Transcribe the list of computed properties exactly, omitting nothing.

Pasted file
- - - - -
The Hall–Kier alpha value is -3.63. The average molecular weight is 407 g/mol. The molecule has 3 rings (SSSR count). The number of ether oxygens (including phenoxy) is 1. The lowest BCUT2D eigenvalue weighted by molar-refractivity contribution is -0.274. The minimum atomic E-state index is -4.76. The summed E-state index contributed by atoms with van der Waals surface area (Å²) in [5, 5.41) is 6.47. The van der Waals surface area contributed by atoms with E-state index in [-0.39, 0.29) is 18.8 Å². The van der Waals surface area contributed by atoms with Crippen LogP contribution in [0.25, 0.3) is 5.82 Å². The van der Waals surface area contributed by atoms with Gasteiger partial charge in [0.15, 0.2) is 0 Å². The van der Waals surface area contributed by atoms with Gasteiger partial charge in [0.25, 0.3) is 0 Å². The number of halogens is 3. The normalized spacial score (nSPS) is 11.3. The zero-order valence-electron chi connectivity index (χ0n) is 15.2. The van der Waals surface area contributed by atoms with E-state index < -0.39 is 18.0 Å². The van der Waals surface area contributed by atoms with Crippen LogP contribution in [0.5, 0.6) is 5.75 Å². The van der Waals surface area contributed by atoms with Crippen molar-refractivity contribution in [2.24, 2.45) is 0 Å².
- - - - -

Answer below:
The Hall–Kier alpha value is -3.63. The average molecular weight is 407 g/mol. The molecule has 3 rings (SSSR count). The number of ether oxygens (including phenoxy) is 1. The lowest BCUT2D eigenvalue weighted by molar-refractivity contribution is -0.274. The minimum atomic E-state index is -4.76. The summed E-state index contributed by atoms with van der Waals surface area (Å²) in [5, 5.41) is 6.47. The van der Waals surface area contributed by atoms with E-state index in [-0.39, 0.29) is 18.8 Å². The van der Waals surface area contributed by atoms with Crippen LogP contribution in [0.25, 0.3) is 5.82 Å². The van der Waals surface area contributed by atoms with Gasteiger partial charge in [0.15, 0.2) is 0 Å². The van der Waals surface area contributed by atoms with Gasteiger partial charge in [0.25, 0.3) is 0 Å². The number of halogens is 3. The normalized spacial score (nSPS) is 11.3. The zero-order valence-electron chi connectivity index (χ0n) is 15.2. The van der Waals surface area contributed by atoms with E-state index < -0.39 is 18.0 Å². The van der Waals surface area contributed by atoms with Crippen LogP contribution in [0.5, 0.6) is 5.75 Å². The van der Waals surface area contributed by atoms with Crippen molar-refractivity contribution in [2.24, 2.45) is 0 Å².